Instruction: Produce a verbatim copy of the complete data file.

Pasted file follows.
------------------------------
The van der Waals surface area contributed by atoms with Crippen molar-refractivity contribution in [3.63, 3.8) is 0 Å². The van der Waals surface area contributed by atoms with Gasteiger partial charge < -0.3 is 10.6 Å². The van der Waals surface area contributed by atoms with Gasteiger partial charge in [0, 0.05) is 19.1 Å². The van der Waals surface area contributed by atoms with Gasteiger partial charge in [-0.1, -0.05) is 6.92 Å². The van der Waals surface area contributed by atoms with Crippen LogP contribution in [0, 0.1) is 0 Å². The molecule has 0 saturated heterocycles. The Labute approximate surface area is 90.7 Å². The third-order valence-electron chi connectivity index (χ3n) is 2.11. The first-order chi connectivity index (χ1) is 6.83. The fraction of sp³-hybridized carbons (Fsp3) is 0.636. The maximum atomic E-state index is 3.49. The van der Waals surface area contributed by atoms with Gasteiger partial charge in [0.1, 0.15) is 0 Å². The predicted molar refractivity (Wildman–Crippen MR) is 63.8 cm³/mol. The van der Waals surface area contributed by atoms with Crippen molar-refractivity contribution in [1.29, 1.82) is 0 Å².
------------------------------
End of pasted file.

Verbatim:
The van der Waals surface area contributed by atoms with Crippen molar-refractivity contribution in [3.63, 3.8) is 0 Å². The van der Waals surface area contributed by atoms with Gasteiger partial charge < -0.3 is 10.6 Å². The van der Waals surface area contributed by atoms with Gasteiger partial charge in [0, 0.05) is 19.1 Å². The van der Waals surface area contributed by atoms with Gasteiger partial charge in [-0.1, -0.05) is 6.92 Å². The van der Waals surface area contributed by atoms with Crippen LogP contribution in [0, 0.1) is 0 Å². The molecule has 0 saturated heterocycles. The Labute approximate surface area is 90.7 Å². The third-order valence-electron chi connectivity index (χ3n) is 2.11. The first-order chi connectivity index (χ1) is 6.83. The fraction of sp³-hybridized carbons (Fsp3) is 0.636. The maximum atomic E-state index is 3.49. The van der Waals surface area contributed by atoms with Gasteiger partial charge in [0.1, 0.15) is 0 Å². The predicted molar refractivity (Wildman–Crippen MR) is 63.8 cm³/mol. The van der Waals surface area contributed by atoms with Crippen molar-refractivity contribution in [1.29, 1.82) is 0 Å².